Speculators, however, began to bet on a fall in the prices of the sovereign bonds of Italy, Spain and later France. This speculation began to drive up the borrowing costs of these countries. It also brought a sharp fall in the share prices of major banks. Notably, there was an especially sharp fall in shares of the French bank, Société Générale, following rumours (in the Daily Mail) that it was in trouble.
A major crisis in eurozone sovereign debt/banking was averted by a u-turn in ECB policy. Under pressure from Germany and France, the ECB agreed to start buying the bonds of Spain, Italy and France to sustain their price and ward off speculators. This has temporarily stabilised the position. But it is far from clear how much longer the ECB will continue this intervention. Some members of the ECB board are openly opposed to this policy, as is the Bundesbank. Once again, there is a temporary fix to the ongoing eurozone crisis, not a resolution.
In recent weeks there have also been renewed fears of a new round of banking crisis. Since 2008 some banks have reduced their debts and increased their capital reserves. Others, however, are still heavily weighed down by bad debts and may not have sufficient reserves to withstand another major downturn. But the position of different banks is far from transparent. This has resulted in a growing reluctance of banks to lend to one another through interbank money markets. News that one unnamed European bank had borrowed 500 million US dollars from the ECB sparked rumours that a major bank was in trouble and had been refused funding by US banks. As a result of this and other incidents, banks have increasingly been depositing their spare cash with central banks, even though this pays lower interest rates than the commercial money-market funds. While not yet as severe as in 2008, this trend carries the threat of a new credit squeeze like that of 2008, with banks being reluctant to lend to any customers perceived as risky.
Above all, however, it was the accumulating reports of a slowdown in the major capitalist economies that triggered the stock exchange falls. In the US, GDP growth fell to 0.8% (annualised) compared to 3% last year. Around 24 million workers are looking for full-time jobs. Moreover, a recent survey of manufacturing in Pennsylvania and New Jersey predicts a sharp decline in coming months.
In Japan, growth has declined for the third consecutive quarter, falling 0.3% in the second quarter of 2011. The rising value of the yen against the US dollar, propelled by the influx of cash in search of a safe haven, will make Japan’s exports more expensive, further cutting across growth. In Britain, the economy is stagnant, depressed by the austerity measures of the Con-Dem government. The economies of the two largest eurozone countries, Germany and France, are also stagnant. Even German growth, previously the most dynamic, has ground to a halt. This is partly the result of weak domestic demand (with a severe squeeze on wage levels in recent years) and, most significantly, a decline in exports to China (down 12%). Overall eurozone industrial output for May and June, moreover, declined by 0.7%. In Greece, as a result of savage austerity measures, the economy is likely to decline by 5% this year. The outlook is bleak and the slide in share prices reinforces the gloom. “Market crashes stoke a negative spiral”. (Financial Times editorial, 20 August)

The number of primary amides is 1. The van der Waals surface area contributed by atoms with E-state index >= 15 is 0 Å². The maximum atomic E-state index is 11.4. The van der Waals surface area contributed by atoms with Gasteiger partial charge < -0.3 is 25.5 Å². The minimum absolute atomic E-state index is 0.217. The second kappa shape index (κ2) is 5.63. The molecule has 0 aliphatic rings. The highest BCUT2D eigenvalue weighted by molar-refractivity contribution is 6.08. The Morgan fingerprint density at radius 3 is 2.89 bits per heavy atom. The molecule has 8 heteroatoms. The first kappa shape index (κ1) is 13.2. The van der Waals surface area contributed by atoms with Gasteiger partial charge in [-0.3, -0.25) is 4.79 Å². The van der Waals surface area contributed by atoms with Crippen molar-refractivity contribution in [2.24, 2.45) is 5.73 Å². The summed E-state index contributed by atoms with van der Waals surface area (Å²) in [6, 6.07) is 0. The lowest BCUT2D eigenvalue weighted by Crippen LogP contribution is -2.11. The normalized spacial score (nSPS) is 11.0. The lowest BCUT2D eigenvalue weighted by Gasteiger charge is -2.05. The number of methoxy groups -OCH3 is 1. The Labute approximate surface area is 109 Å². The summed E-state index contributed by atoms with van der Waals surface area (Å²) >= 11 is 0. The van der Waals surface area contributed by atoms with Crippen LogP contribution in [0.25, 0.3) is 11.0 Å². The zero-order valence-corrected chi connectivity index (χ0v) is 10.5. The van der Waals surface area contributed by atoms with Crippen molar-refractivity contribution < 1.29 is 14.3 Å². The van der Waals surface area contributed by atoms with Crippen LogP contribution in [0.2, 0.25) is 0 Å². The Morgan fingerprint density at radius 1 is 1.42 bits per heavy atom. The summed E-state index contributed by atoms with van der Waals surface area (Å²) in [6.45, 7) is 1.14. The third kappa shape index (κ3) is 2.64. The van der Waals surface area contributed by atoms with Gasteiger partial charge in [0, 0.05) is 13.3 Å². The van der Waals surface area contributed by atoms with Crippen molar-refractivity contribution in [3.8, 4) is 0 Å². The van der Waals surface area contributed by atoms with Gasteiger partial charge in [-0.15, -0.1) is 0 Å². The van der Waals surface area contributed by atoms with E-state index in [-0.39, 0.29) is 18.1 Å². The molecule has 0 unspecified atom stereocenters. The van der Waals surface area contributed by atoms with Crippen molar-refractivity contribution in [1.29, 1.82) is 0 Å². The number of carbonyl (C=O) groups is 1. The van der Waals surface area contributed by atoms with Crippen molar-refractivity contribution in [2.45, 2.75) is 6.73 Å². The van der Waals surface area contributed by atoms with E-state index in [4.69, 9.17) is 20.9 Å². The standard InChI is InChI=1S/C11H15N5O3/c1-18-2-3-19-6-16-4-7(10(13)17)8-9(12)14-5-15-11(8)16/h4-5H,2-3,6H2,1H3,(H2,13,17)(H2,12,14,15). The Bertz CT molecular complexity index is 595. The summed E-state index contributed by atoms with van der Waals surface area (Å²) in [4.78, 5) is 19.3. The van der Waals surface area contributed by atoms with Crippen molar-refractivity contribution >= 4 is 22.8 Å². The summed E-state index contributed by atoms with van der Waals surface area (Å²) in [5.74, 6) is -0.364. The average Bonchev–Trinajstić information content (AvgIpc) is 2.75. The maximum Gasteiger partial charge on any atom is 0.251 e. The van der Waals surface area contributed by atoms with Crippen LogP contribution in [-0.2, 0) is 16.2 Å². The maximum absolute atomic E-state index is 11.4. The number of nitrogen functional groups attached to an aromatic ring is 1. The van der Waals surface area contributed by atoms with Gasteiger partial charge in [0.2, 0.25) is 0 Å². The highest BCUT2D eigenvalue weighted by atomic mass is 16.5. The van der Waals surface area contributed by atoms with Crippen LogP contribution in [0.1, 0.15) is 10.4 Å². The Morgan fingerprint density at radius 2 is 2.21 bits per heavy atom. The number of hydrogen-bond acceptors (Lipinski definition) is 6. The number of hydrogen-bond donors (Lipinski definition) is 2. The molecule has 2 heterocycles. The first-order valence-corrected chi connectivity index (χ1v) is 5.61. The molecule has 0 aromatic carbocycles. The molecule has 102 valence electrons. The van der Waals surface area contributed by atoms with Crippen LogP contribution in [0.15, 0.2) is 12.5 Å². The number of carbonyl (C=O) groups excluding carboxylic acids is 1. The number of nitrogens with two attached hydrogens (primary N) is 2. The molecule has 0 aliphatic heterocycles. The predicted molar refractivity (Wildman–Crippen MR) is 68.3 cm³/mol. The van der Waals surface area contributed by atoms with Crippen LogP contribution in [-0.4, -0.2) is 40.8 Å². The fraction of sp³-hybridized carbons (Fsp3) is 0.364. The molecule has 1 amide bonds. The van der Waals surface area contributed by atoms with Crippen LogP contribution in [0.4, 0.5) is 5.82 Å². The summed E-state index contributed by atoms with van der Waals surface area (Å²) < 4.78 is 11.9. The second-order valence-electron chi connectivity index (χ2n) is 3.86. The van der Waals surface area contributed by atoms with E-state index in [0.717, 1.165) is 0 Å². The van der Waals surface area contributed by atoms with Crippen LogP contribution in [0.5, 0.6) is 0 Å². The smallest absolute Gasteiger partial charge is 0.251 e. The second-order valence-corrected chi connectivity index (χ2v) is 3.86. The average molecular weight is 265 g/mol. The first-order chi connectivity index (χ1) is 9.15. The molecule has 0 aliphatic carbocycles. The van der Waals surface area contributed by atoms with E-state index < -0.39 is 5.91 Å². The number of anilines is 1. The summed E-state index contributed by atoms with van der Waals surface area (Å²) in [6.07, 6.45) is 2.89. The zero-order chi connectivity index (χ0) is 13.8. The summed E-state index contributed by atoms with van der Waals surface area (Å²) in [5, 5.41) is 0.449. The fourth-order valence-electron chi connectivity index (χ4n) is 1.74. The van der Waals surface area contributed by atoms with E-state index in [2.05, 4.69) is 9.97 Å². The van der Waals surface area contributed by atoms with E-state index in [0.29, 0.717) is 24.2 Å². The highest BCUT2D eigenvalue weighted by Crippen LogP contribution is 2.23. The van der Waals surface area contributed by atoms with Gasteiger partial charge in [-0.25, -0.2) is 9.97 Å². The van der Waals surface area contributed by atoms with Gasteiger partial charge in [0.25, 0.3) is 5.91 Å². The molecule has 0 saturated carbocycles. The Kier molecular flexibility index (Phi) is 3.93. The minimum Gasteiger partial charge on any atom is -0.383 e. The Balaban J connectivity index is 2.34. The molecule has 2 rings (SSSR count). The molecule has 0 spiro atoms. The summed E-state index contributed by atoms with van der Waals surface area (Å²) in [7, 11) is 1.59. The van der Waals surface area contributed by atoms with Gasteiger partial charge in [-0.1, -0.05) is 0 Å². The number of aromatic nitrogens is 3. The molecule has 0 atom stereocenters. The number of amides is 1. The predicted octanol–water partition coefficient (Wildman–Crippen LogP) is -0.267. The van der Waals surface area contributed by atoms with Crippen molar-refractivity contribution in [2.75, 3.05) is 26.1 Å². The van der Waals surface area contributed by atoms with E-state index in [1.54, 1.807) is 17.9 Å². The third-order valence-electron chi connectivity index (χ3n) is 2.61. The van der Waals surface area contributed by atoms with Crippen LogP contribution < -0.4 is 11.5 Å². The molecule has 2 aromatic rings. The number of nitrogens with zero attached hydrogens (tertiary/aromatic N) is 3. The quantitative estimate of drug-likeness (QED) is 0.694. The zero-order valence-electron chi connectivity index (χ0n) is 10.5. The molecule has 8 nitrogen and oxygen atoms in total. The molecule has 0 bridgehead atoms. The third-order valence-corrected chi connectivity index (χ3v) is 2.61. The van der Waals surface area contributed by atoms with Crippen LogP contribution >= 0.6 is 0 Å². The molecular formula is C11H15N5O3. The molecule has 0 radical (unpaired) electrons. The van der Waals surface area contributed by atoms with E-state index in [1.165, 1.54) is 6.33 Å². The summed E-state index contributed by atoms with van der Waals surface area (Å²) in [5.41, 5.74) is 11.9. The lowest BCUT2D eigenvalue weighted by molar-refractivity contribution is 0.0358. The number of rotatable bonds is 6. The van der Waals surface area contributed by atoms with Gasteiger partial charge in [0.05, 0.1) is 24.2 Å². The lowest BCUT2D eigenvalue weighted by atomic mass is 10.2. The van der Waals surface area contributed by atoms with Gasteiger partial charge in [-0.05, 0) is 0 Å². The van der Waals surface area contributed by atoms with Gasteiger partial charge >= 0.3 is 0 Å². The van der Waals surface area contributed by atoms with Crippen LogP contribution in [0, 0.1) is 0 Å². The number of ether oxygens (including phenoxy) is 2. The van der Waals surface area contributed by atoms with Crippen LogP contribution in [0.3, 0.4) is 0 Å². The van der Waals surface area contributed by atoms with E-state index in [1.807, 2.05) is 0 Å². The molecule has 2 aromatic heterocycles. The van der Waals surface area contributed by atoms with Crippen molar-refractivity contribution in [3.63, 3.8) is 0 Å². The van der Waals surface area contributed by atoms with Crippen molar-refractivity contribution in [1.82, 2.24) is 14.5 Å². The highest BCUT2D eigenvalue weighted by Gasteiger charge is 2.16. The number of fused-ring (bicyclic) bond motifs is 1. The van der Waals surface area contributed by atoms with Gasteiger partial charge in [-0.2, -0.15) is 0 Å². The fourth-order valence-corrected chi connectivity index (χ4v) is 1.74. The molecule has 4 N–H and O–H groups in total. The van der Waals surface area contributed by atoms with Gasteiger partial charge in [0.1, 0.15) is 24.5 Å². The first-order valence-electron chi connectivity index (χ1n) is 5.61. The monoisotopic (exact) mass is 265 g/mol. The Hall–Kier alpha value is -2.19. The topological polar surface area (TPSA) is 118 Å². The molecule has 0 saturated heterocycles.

A new credit squeeze?
The new downturn is a prolongation of the 2008-09 recession, but a new phase of the crisis with different features. This time, it is not the banks and shadow banking network that have precipitated a broader economic crisis, but an economic slowdown which, together with the sovereign debt crisis, has precipitated a new phase of banking crisis. Although the position of most banks does not appear to be as bad as in 2008, there is the distinct possibility of a new credit squeeze as bank lending dries up. Some banks themselves would be hit by such a squeeze, and further bank failures certainly cannot be ruled out.
From the end of 2009 until early 2011 there was a feeble, uneven recovery. It depended on a number of factors. There was short-term fiscal stimulus, with increased government spending in the US, Britain, Japan, and core European countries. There was also an extremely loose money policy carried out by the major central banks in the US, Japan and Europe. This has meant near zero interest rates and, in one form or another, quantitative easing – the pumping of additional credit into the economy on the basis of ‘creating’ (ie printing, in old fashioned terms) money. The world economy was also sustained by the continued high growth rates in major developing economies, notably China, India and Brazil (which benefitted from additional investment derived from quantitative easing and also from the huge stimulus package of the Chinese regime).
However, massive problems remain, particularly the huge burden of state and private debt. State budget deficits and accumulated national debt have soared, partly due to bank bailouts and fiscal stimulus, but mainly due to low or negative growth, which slashed tax revenues and increased spending on unemployment benefits, etc. Household debt also remains a huge burden, depressing consumer spending, the main component of GDP in most advanced capitalist countries. Some companies, particularly in commercial property, have big debts (and some may well default in the coming months). On the other hand, many big corporations are sitting on huge piles of cash: they are not interested in investing this capital in new plant and machinery because it would not be profitable given existing levels of money-backed demand. Many have taken advantage of the recent fall in share prices to buy back their own shares, thus boosting their share prices while handing a bonus to their shareholders.